Luckily, they let me off with a warning.
This was the ONE & ONLY TIME, that I ever saw Inspectors.
WAS I SET UP? I wonder.............
Amsterdam has a very comprehensive system of streetcars and trams; however, it's not always easy to make sure that you are getting on the right one. This was particularly true when boarding at Centraal Station. It seems that every streetcar line in Amsterdam passes in front, making it a convenient hub for getting around, but also a very confusing place to figure out. I studied the signs as diligently as I could, and I still made a couple of mistakes, one boarding a streetcar that set out in exact opposite direction that I wanted to go. And I don't think I ever really figured out the system of knowing which doors of the streetcar you were supposed to enter!
I know it's a bit of a cliche but do watch out for cyclists and trams! They're both very fast and come from unexpected directions. Some cyclists are good enough to ring a bell to warn you so you have a bit of time to step aside.
Don't walk on the cycle paths which are clearly marked.
I just spent the weekend in Amsterdam and managed not to get run over but only because I knew to look out for them!
We had just arrived in Amsterdam. We were walking along a sidewalk, dragging our suitcases. About 3 meters from a crossing we were about to use (no traffic lights there) I was well aware of a tram approaching from one side. So we stopped waiting for it to pass. But to our extreme surprise, the tram stopped too, and the smiling driver gestured for us to cross. We did, waving and smiling back.
That same day, I was walking along one of the canals, admiring the architecture, when suddenly a few bikes swooshed past me at such speed and such close distance that it gave me a fright and I almost lost my balance. I soon realised that I had unconsciously entered the bike line which was running along the pavement. True, my fault, but why hadn't they warned me with a bell or a shout?
Strange ways. A tram will stop to let you pass and a biker will run you over without a second thought.
Attention! Be carefull! Trams and mad bicyclists on all city ....Bicyclists go on special wide paths, wich pass on all city. There are many bicyclists in the town, they go quickly and often do not submit a signal - it is possible to be brought down!!!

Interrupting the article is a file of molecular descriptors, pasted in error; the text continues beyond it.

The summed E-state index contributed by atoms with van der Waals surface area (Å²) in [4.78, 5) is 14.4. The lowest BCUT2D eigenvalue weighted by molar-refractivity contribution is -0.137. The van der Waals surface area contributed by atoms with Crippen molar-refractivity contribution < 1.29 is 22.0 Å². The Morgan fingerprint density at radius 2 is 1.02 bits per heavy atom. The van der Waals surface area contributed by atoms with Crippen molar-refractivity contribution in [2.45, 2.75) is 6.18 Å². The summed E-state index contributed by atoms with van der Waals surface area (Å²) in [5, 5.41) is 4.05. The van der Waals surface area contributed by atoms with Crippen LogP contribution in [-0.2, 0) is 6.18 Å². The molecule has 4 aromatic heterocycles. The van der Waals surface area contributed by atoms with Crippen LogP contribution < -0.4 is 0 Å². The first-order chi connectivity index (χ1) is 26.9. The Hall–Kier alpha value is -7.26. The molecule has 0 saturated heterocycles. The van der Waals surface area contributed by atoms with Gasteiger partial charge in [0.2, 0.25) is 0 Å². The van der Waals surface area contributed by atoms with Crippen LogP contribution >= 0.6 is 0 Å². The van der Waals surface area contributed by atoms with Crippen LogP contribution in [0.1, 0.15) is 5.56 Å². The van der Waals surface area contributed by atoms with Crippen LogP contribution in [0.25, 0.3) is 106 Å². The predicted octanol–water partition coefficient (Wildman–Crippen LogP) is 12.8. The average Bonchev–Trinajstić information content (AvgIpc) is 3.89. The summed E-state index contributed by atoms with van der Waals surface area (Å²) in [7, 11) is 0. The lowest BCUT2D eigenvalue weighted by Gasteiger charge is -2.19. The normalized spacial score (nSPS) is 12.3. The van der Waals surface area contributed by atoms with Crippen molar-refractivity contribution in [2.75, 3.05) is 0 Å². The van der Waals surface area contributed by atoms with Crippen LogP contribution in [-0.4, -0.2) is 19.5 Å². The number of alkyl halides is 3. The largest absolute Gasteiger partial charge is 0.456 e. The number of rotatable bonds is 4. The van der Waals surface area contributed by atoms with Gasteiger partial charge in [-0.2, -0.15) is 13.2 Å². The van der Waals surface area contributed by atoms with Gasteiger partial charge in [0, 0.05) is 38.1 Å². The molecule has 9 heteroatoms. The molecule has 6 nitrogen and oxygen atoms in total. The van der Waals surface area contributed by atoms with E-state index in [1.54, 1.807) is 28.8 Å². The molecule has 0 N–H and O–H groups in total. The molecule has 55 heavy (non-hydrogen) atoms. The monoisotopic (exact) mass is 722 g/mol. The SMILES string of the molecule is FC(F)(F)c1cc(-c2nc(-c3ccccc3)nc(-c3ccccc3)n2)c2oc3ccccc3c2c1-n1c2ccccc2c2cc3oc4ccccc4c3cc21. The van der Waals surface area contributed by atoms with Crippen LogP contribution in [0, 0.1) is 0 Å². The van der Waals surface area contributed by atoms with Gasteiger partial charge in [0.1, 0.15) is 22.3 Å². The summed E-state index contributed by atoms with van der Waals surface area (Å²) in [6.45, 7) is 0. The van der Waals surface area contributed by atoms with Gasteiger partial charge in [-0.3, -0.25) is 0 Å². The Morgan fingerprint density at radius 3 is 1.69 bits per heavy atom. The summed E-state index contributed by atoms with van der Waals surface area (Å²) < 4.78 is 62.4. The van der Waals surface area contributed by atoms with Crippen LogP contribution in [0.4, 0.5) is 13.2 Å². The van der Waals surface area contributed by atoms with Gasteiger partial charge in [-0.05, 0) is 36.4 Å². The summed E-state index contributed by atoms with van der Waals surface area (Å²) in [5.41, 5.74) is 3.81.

Crossing the road in Amsterdam is a risky business. Not only do you have the road to contend with, you also have to cross tramlines and cycles lanes so be extra vigilant and keep your eyes and ears fully opened. Also, there is often no 'islands' between the roads, cycle lanes and tramlines offering a safe haven, so it's best to cross as swiftly as possible.
And be warned - the multitudes of cyclists in Amsterdam stop for absolutely nobody, and it is often impossible to determine the cycle lane from the footpath.
As a very senior citizen I am aware of the many warnings about trams (in the middle of the street) traffic direction (luckily we are not from England and look the right way-that is left), and bikes (I try to keep quiet when walking and continually mumble "bike" while approaching intersections). Along many of the newer paved walkways there is a bike lane near the street curb that is colored a dull brick-red. It is separated from the walking area which is raised, by another curb. This is the NEW DANGER for walkers. A shuffling elder or inattentive junior can easily trip over this curb which blends with the walking zone and is unmarked (they should be bright yellow!). This happened to my baby-sitter who badly sprained her knee in a fall. We had to take care of her instead of vice-versa. So if you are coming from a vehicle parked at the curb you must watch both ways for the bikes (they all go fast on the new lane) and then think "second curb" as you rush across the bike lane. These pictures in front of our hotel (the scene of the accident) illustrate the danger.